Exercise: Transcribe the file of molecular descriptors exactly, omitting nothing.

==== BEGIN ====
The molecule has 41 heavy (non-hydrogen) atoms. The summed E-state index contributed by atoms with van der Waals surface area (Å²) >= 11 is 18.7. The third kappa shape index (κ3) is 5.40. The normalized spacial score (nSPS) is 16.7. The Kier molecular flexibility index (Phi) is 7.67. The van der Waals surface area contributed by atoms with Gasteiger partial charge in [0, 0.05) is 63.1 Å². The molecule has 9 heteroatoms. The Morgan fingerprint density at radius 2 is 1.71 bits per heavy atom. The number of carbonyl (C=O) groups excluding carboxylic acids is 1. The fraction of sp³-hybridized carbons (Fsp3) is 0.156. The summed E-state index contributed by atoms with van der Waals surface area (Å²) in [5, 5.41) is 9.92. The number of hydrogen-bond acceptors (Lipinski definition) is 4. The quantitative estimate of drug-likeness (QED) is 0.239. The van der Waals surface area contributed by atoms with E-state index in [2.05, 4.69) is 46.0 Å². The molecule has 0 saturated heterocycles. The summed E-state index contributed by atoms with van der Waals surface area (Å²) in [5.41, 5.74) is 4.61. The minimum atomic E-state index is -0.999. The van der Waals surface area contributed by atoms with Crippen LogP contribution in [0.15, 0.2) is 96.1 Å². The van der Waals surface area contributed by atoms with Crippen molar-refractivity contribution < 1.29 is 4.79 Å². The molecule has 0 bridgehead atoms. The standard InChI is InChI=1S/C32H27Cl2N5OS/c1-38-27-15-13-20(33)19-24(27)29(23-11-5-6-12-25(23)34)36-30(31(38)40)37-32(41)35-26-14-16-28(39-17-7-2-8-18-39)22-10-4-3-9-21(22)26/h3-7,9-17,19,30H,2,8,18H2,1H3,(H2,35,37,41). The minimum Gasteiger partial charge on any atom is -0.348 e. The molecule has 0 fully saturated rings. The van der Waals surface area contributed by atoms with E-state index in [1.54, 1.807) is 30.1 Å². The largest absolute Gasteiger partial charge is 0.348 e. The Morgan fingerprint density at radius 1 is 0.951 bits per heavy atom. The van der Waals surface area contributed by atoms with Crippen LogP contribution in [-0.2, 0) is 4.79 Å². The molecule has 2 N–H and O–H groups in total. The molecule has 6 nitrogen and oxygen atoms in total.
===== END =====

The molecule has 41 heavy (non-hydrogen) atoms. The summed E-state index contributed by atoms with van der Waals surface area (Å²) >= 11 is 18.7. The third kappa shape index (κ3) is 5.40. The normalized spacial score (nSPS) is 16.7. The Kier molecular flexibility index (Phi) is 7.67. The van der Waals surface area contributed by atoms with Gasteiger partial charge in [0, 0.05) is 63.1 Å². The molecule has 9 heteroatoms. The Morgan fingerprint density at radius 2 is 1.71 bits per heavy atom. The number of carbonyl (C=O) groups excluding carboxylic acids is 1. The fraction of sp³-hybridized carbons (Fsp3) is 0.156. The summed E-state index contributed by atoms with van der Waals surface area (Å²) in [5, 5.41) is 9.92. The number of hydrogen-bond acceptors (Lipinski definition) is 4. The quantitative estimate of drug-likeness (QED) is 0.239. The van der Waals surface area contributed by atoms with E-state index in [2.05, 4.69) is 46.0 Å². The molecule has 0 saturated heterocycles. The summed E-state index contributed by atoms with van der Waals surface area (Å²) in [5.41, 5.74) is 4.61. The minimum atomic E-state index is -0.999. The van der Waals surface area contributed by atoms with Crippen LogP contribution in [0.15, 0.2) is 96.1 Å². The van der Waals surface area contributed by atoms with Crippen molar-refractivity contribution < 1.29 is 4.79 Å². The molecule has 0 bridgehead atoms. The standard InChI is InChI=1S/C32H27Cl2N5OS/c1-38-27-15-13-20(33)19-24(27)29(23-11-5-6-12-25(23)34)36-30(31(38)40)37-32(41)35-26-14-16-28(39-17-7-2-8-18-39)22-10-4-3-9-21(22)26/h3-7,9-17,19,30H,2,8,18H2,1H3,(H2,35,37,41). The minimum Gasteiger partial charge on any atom is -0.348 e. The molecule has 0 fully saturated rings. The van der Waals surface area contributed by atoms with E-state index in [1.54, 1.807) is 30.1 Å². The largest absolute Gasteiger partial charge is 0.348 e. The Morgan fingerprint density at radius 1 is 0.951 bits per heavy atom. The van der Waals surface area contributed by atoms with Crippen LogP contribution in [-0.2, 0) is 4.79 Å². The molecule has 2 N–H and O–H groups in total. The molecule has 6 nitrogen and oxygen atoms in total.